Antarctic birds: Gentoo Penguin

It’s November, time for some Antarctic wildlife. After my (still unfinished) series on Arctic birds, now a series of blog posts of the birds of Antarctica. And, of course, what birds are the first one thinks of when talking about Antarctica: exactly, penguins. So here the first part, about Gentoo Penguins.

As most Antarctic visitors join an expedition cruise, the penguin they will see most is the Gentoo Penguin. The main aim for those cruises is the Antarctic Peninsula, and the Gentoo Penguin is by far the most common species in that part of Antarctica.

Ezelspinguin; Gentoo Penguin; Pygoscelis papua
Gentoo Penguins at Jougla Point

Gentoo Penguins are easily recognisable by their black and white plumage with a white flash above the eye and bright orange beak and feet. They make a donkey-like sound, resulting in the German and Dutch name of ‘Donkey Penguin’. They are actually more a Subantarctic species of penguin, breeding in a belt all around Antarctica, with the Peninsula the only place where they actually breed on the White Continent itself. They typically produce two eggs and make their nest with pebbles. They start breeding as soon as they can find snow-free patches of land and, as with other species of brush-tail penguins, there is fierce competition over those pebbles. They can either be found under the snow, underwater or in the nest of their neighbour. But the males do need stones to impress the females. This is often fun to watch. When a new pebble is brought to the nest, there is a small ceremony where the male offers the pebble to the female and adds it to the nest. The female nicely thanks the male for this. However, sometimes it turns out to be too complicated to steal a new pebble for the male, then he just pretends to present a new stone, and still gets thanked by the female.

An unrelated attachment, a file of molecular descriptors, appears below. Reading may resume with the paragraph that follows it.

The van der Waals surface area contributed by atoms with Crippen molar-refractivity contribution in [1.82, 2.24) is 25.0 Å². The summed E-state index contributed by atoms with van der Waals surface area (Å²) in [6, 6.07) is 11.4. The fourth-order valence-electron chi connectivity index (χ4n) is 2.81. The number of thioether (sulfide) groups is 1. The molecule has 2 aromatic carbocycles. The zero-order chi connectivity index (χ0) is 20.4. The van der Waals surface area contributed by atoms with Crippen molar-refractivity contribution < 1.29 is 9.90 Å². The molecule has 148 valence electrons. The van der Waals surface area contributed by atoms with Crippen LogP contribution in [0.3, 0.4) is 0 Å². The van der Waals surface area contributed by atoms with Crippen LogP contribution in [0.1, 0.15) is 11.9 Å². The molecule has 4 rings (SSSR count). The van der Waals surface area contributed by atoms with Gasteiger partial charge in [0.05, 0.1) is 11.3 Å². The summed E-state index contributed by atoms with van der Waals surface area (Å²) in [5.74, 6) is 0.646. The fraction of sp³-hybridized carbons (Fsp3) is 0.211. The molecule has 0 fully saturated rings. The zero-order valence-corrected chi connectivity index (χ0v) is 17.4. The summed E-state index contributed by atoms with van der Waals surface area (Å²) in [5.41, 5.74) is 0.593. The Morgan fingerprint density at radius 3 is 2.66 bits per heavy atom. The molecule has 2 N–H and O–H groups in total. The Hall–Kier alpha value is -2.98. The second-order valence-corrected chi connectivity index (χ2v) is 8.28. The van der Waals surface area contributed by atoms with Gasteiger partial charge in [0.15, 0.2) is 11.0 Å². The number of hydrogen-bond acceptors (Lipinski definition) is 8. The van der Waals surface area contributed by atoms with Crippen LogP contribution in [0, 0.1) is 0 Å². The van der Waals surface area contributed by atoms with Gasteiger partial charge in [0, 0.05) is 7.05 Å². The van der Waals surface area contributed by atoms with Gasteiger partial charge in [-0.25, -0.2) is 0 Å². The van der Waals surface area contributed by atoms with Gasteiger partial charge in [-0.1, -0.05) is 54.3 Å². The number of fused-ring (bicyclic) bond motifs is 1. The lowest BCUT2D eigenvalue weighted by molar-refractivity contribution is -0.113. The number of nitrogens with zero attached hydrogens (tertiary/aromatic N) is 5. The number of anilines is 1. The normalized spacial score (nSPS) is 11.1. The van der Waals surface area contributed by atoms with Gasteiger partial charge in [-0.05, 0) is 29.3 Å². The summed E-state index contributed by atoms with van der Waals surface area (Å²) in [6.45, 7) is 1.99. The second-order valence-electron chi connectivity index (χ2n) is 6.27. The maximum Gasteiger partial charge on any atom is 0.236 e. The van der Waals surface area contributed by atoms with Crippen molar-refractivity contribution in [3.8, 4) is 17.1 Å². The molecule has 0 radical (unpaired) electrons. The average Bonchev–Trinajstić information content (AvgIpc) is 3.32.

20170117_Arjen_Drost_25305.jpg
Gentoo Penguin on a nest

As the Gentoo Penguin is a bit more a Subantarctic species and not dependent on ice for feeding, they are doing very well in the changing Antarctic Peninsula. Their population is increasing, and they are slowly moving further south down the Peninsula. Like most species in Antarctica, they feed primarily on krill.

Arjen Drost

Arjen is a Polar ecologist, nature photographer and full time expedition guide on expedition cruise ships in both Polar regions. With his pictures and stories he likes to show the beauty of these very fragile and threatened places.

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